Pipeline Runs Afoul of Endangered Species

Atlantic Coast Pipeline foes won a significant legal victory yesterday when the Richmond-based U.S. Circuit Court of Appeals invalidated a Fish and Wildlife Service Review of pipeline construction. Limits set by the federal agency for the protection of endangered species were “so indeterminate” that they rendered enforcement of the Endangered Species Act meaningless.

“This puts a stop to any work that could threaten rare and endangered species and that’s much of the pipeline route,” the Richmond Times-Dispatch quoted D.J. Gerken, the Southern Environmental Law Center attorney who argued the case, as saying.

Dominion officials said they would push ahead with the project. “We will fully comply as required while we continue to construct the project,” said company spokesperson Jen Kostyniuk. “Although we disagree with the outcome of the court’s decisions, an are evaluating our options, we are committed to working with the agency to address the concerns raised by the court’s order.”

According to Gerken, the Fish and Wildlife Service’s review allowed for a “small percent” of endangered species to be killed during construction, but did not define what constituted a small percent. “A small percent would never get triggered because nobody knows what it is,” he said.

The project will cross the habitats of eight endangered or threatened species, including the Roanoke logperch, the Indiana and long-eared bats, the Madison Cave isopod, the rusty patched bumblebee, and the clubshell mussel.

Bacon’s bottom line: The ruling gives a moral victory to pipeline foes but I doubt it will be a significant blow to the project. Dominion Energy, the ACP’s managing partner, will argue with pipeline foes over how to define what constitutes a “small percent” of loss to the endangered species and what kind of protections are needed. The Fish and Wildlife Service will develop more specific criteria. Unless Dominion appeals the case, it will buckle under and spend whatever money it takes to comply. The company is so deeply committed to the project that it cannot afford to back out.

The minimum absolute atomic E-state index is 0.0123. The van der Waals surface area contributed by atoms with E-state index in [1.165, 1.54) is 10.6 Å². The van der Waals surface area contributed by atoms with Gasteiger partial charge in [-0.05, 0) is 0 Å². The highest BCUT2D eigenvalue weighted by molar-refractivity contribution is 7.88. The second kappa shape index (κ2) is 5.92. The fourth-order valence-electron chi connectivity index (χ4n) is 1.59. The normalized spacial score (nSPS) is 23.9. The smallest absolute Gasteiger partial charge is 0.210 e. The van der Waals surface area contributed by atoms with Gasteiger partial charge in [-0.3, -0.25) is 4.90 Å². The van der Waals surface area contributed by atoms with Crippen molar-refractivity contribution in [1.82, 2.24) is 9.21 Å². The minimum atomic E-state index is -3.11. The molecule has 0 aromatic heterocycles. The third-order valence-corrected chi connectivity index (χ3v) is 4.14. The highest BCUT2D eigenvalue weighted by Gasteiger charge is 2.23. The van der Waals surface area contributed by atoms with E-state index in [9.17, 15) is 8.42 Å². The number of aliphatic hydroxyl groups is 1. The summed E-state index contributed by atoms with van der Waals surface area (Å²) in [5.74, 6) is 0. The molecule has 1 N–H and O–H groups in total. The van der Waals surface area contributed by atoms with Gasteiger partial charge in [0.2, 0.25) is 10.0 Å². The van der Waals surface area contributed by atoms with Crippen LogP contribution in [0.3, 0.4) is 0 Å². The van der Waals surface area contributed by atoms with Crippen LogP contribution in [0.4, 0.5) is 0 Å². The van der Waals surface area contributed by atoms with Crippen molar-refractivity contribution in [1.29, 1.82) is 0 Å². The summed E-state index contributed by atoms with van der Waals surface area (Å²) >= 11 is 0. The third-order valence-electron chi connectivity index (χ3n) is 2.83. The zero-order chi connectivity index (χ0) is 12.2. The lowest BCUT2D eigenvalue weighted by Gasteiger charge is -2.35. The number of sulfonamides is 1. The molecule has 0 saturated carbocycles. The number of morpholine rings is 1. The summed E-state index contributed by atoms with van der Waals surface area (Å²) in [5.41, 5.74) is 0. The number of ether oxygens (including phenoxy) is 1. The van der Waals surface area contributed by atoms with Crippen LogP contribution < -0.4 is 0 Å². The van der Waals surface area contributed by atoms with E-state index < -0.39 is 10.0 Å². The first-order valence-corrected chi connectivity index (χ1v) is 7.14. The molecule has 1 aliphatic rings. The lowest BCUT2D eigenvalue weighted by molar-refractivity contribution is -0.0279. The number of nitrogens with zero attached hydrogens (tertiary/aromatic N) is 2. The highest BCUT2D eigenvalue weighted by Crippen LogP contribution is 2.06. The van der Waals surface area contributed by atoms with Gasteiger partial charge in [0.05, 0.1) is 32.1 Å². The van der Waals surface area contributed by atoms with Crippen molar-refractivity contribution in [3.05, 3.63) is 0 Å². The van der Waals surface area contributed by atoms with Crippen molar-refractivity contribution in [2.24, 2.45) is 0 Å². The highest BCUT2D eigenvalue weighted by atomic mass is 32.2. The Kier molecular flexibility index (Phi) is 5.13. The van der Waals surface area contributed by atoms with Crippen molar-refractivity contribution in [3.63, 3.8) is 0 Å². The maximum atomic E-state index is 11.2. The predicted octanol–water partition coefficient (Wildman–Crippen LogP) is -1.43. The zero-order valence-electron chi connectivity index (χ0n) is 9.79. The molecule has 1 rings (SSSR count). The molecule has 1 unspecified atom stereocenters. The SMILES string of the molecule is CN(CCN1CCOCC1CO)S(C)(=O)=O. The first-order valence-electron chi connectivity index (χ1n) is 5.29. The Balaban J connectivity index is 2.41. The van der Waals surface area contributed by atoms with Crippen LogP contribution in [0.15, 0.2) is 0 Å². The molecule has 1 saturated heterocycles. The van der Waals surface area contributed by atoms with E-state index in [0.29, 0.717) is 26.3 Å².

Update: Dominion issued a statement this morning: “”We remain confident in the project approvals and the Atlantic Coast Pipeline will continue to move forward with construction as scheduled. This decision only impacts activities directly covered by the Incidental Take Statement in certain defined areas along the route. We will fully comply as required while we continue to construct the project. Although we disagree with the outcome of the court’s decision, and are evaluating our options, we are committed to working with the agency to address the concerns raised by the court’s order.”

Taking Another Look at Tolls on I-81

Interstate 81, which slices through western Virginia, is one of the most heavily trafficked highways in the Old Dominion. Nearly 12 million trucks travel the Interstate, accounting for 42% of all interstate truck traffic in the state and transporting more than $300 billion in goods per year. The tractor-trailers make other drivers miserable by hogging lanes as they pass one another on steep mountain inclines. Typically, trucks are involved in the 30 or so crashes a year that take six hours or longer to clear and generate miles-long backups.

Tractor-trailers have been a nagging headache for decades because the situation has defied an economically and politically viable remedy. There was serious talk some twenty years ago about imposing tolls to finance a multibillion-dollar upgrade from Winchester to Bristol, but the idea provoked fierce local resistance. The Virginia Department of Transportation opted instead for a less ambitious — and far less expensive — program of making spot improvements to alleviate the worst bottlenecks.